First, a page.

How can others be supportive of adoptive families in the process?

Ask questions.  The biggest difference I noticed when adopting is that since there was no protruding belly, there was no visual reminder to prompt people to ask how it was going.  The adoption process can be lonely and the wait can be extremely hard.  Just asking how it’s going means so much.

Prayers.  Knowing you are being prayed for is huge.  Even though we are matched, we still covet prayers for smooth paperwork, safety in travel and bonding for our whole family.

Support.  Whether that be a financial contribution, help with fundraising, taking care of the housework while they are away or a meal when the family gets home.  Just knowing there is a community there to support you is huge.  We invite our friends and family to meet us at the airport to meet Quincy when we get home.

Understanding.  Due to the need to bond, the adoptive parents need to be the primary caregivers for the first 3-6 months which means they can’t attend a nursery/daycare setting.  In addition, his primary needs like feeding, diapering, and holding should be done by his parents alone.  Although it seems different, it’s essential the child feels bonded to the parents.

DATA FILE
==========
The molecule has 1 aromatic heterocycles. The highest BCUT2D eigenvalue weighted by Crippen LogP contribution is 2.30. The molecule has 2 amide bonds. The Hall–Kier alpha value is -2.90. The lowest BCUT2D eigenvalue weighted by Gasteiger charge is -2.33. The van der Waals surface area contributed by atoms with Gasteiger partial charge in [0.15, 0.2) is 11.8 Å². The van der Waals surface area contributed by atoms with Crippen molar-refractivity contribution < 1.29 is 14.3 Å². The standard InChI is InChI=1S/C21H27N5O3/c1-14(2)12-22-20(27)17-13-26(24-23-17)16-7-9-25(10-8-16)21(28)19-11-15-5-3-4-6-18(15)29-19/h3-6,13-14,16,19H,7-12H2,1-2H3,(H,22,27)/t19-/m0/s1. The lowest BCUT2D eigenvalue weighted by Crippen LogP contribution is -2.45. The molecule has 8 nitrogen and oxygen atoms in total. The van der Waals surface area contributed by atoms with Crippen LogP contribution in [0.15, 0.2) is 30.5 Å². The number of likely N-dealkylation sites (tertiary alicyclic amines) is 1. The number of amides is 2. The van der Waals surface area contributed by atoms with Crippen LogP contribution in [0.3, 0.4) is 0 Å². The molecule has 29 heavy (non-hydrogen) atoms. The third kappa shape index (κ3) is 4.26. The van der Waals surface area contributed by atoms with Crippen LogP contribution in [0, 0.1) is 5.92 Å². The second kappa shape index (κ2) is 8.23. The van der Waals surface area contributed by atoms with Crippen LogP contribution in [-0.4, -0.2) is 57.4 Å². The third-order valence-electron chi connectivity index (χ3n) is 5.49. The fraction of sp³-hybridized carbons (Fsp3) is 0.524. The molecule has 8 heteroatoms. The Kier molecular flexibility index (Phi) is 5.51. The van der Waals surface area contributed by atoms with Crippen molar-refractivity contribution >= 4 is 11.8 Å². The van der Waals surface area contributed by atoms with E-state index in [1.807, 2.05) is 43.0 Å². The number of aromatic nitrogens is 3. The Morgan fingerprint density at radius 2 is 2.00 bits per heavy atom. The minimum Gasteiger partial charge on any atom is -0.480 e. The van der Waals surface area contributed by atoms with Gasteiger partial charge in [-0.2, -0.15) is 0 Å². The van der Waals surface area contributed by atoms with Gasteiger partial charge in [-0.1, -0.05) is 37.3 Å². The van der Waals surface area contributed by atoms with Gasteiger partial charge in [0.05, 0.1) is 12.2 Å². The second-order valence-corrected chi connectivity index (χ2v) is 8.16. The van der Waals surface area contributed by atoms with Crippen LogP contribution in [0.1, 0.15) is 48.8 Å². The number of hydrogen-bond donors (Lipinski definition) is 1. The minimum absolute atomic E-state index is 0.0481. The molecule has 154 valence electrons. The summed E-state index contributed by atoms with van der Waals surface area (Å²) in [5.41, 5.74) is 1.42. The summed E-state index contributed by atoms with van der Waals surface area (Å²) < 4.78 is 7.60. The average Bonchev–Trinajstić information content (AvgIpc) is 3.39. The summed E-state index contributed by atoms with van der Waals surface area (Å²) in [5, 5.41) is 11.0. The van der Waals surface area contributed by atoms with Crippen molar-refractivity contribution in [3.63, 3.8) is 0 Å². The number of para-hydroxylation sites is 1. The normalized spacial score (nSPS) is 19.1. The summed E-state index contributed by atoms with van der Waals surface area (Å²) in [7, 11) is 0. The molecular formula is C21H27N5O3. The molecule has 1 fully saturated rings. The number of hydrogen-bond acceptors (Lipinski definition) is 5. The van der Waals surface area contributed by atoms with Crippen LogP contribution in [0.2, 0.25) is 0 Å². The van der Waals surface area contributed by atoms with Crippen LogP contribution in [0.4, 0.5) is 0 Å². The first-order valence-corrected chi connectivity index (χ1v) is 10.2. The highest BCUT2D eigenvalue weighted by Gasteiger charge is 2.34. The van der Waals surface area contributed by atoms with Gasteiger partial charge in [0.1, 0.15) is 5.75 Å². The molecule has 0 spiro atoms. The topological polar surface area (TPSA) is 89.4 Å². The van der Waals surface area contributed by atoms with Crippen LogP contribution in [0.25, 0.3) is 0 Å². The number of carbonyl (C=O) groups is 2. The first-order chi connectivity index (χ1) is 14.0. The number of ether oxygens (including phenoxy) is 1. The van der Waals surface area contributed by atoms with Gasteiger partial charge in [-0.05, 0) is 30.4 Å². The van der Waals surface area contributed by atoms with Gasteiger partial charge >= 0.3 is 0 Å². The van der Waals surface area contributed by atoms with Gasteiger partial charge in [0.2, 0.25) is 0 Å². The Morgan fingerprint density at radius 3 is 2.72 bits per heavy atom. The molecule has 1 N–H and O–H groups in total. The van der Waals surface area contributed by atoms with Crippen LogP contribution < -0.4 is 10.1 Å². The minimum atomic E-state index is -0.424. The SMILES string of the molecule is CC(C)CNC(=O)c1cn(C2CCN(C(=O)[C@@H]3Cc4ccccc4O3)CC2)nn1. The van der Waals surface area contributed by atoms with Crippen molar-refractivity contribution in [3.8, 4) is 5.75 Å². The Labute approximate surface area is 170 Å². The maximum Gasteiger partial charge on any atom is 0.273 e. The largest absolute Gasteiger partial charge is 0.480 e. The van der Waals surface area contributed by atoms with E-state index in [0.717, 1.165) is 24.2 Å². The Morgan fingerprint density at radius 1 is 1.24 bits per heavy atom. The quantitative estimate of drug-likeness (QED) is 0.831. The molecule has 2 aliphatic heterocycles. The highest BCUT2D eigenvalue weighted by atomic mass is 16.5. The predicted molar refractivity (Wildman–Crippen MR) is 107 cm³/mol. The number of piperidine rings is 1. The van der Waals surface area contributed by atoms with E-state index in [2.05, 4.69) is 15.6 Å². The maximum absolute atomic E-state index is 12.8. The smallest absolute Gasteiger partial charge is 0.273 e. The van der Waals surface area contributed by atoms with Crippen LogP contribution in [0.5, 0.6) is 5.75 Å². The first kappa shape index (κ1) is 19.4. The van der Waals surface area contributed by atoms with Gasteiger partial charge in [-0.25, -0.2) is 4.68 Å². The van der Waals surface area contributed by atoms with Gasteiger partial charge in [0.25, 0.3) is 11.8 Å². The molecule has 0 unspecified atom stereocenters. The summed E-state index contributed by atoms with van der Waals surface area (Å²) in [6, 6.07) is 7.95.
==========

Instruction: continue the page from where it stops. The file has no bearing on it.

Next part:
What adoption resources would you recommend?

How do you find an adoption agency?

We had been given some good advice to go with a word of mouth recommendation.  If you know someone who has adopted, ask them who they used for their adoption.  Then, set up a time to chat with them in person or over the phone and ask your questions.  It’s important you feel comfortable because they will walk you through the process, you want to have a good rapport out of the gate.


Bringing awareness to adoption

We love to bring awareness to the international adoption process and share our adoption journey with others.  Keep in mind, every country and adoption is different and the international adoption process looks different than the domestic adoption process. However, When we were deciding whether we should adopt, I loved reading about other’s adoption journeys.

Also, if you have any questions, please email me at  Plus, don’t forget to watch our Facebook live where we share more about our adoption journey and answer more questions!  Watch it here.


You Might Also Like –
Adoption Announcement
Adoption Process Part 1
Adoption Process Part 2
Adoption Process Part 3
Adoption FAQ

Until next time, keep on keeping on with a simple purposeful life.